Danny Webb Construction began shutting down above ground pits last month in Fayette County that held oil and gas waste. The waste likely came from horizontal drilling operations.
In a more recent development, the DEP says a tank that was holding some of that waste, leaked during the process, but was cleaned up.
Concerned citizens have been expressing concerns with this particular operation for years.
Environmental groups ran some tests last year and while results have turned up inconclusive, it still raised red flags.
What was stored in the pits?
Marc Glass with Downstream Strategies is familiar with the site and was even hired to collect samples and analyze data a little over a year ago.
The company’s permit to collect oil and gas waste requires a certain amount of self-testing to verify that the substances collected were indeed the type of waste permitted for disposal.
Glass explains that records seem to indicate that the pit did indeed contain waste from the oil and gas industry which includes BTEX compounds -or volatile organic compounds- typically found in petroleum products, such as gasoline and diesel fuel.
- Ethyl benzene
Glass said identifying some of the chemicals contained in the pit will help regulators and scientists know what to look for in the environment to determine any possible contamination.
What was found in the streams around this oil and gas waste site?
Samples were taken from water sources in areas around the pit in those same years.
“It looks generally like some of the key indicators that would be specific to oil and gas,” Glass said, “tend to increase as you move down gradient from the pit on Danny Webb’s site.”
The data shows that the same contents that were found in the pit, were also found in stream samples taken next to the pit, although at lower concentration levels and below the standards set by the safe drinking water act.
This means the pit could have been leaking, but it’s not certain.
Things to remember while analyzing the data
This area of Lochghelly is known to have environmental damage from other industrial activities.
“There was this constant, acid mine-looking flow coming right out of the base of that,” Glass said. “Sometime it was real dark and black and sometimes it was orange, and it was these different colors. And sometimes it was associated with odors.”
“They don’t know that that’s what smelled, but odors would be in the valley there and people would look at that and put the two together. So, that drove some sampling.”
Another challenge in determining possible sources of the contaminants is data itself. It’s not clear where the samples were taken.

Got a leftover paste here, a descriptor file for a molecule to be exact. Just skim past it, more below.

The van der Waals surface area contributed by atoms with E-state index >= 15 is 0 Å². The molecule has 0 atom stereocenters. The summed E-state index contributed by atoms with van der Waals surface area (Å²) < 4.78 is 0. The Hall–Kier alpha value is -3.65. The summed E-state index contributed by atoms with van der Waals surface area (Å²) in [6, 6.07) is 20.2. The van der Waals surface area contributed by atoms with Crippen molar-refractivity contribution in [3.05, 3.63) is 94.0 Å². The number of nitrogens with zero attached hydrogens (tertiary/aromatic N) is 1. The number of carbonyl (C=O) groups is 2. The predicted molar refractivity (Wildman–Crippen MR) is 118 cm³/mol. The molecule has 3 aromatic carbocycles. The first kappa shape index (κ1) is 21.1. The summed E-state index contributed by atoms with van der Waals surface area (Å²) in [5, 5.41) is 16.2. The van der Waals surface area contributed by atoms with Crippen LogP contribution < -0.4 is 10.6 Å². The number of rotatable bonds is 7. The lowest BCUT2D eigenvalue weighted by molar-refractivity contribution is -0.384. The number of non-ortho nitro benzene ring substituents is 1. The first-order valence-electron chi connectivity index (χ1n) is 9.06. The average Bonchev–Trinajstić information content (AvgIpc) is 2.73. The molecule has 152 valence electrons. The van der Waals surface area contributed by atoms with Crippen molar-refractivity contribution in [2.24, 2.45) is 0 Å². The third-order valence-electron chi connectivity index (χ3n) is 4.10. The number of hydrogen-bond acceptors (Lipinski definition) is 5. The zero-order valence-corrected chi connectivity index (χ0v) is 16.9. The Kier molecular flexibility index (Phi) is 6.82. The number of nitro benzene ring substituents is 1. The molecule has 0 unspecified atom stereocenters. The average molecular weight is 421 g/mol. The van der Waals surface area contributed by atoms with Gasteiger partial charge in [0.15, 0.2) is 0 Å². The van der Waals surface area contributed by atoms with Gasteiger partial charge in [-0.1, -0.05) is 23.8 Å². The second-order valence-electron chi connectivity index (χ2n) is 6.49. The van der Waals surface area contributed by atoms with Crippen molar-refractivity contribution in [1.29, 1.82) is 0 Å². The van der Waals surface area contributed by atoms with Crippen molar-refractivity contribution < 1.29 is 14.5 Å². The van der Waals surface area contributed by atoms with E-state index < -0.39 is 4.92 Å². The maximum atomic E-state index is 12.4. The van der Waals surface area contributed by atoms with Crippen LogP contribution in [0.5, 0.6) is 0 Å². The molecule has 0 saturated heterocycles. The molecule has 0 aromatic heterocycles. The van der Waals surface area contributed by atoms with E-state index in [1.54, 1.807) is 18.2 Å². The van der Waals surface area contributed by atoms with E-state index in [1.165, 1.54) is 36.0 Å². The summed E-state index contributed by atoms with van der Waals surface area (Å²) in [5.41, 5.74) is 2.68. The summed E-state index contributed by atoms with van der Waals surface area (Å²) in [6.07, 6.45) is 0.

“And again these sample locations, they’re not necessarily GPS locations and they’re not related to some significant feature that you can tell about,” Glass said. “They’re just anecdotal, like, ‘next to pit,’ ‘by pit,’ ‘near pit,’ ‘upstream from pit,’ ‘downstream from pit.”
Finally, BTEX chemicals can occur naturally.
“The source of barium, and arsenic, and iron, and aluminum, those are from the geology,” Glass said. “It’s really when we concentrate these things to get really high levels or a fast rate of exposure, that we have toxological effects, and we worry about it. So, oil and gas waste tend to concentrate these natural compounds and their waste.“
However, samples taken in April 2013 showed glycol, which is not naturally occurring and is commonly found in oil and gas waste.
“Just to be fair, at the same time, this is kind of a run-over area, there’s a lot of thing,” he said. “For all I know, there’s some old piece of mining equipment setting up on the stream that has a radiator full of antifreeze, glycols, and it’s leaking out, and that’s what I’m seeing in my results. So you really have to put them in perspective. But what it says is, okay, let’s start sampling for glycols.”
State and Federal Loopholes?
Let’s be clear, the data available to Downstream Strategies did not conclude that the pits were leaking. But Glass says these tests were enough to raise concern and request more testing from the DEP.
Within the past year, the regulatory agency ordered the pit closed and revoked the permit– siting “significant public interest” and “procedural issues”.
The DEP says the dry waste from the above ground pits was taken to the Raleigh County landfill.
On Thursday the DEP Environmental Quality Board will hear arguments from Tom Rist an attorney representing the Natural Resource Defense Council, WV Surface Owners’ Rights Organization, Plateau Action Network, and citizen Brad Keenan. DEP inspectors say that Danny Web was allowed to accept waste while the permit is in the renewal process.
Tom Rist and his clients disagree and say that’s against the law among other challenges to the UIC operation.
Glass says the process seems to be a loophole that skirts public health.
“Yeah, I think you should close that loop,” he said. “You should prepare your application prior to your old one expiring. I don’t really see a reason for a gap between the two.”
The Natural Resource Defense Council says federal law that governs hazardous waste has a loophole for oil and gas waste that was created in 1980’s through an amendment to the Resource Conservation and Recovery Act.
The ‘CLEANER Act’ or the `Closing Loopholes and Ending Arbitrary and Needless Evasion of Regulations Act of 2013′ is meant to close that loophole.
DEP reports that solid waste from the pits was taken to the Raleigh County landfill.
Danny Webb Construction did not immediately return our request for comment.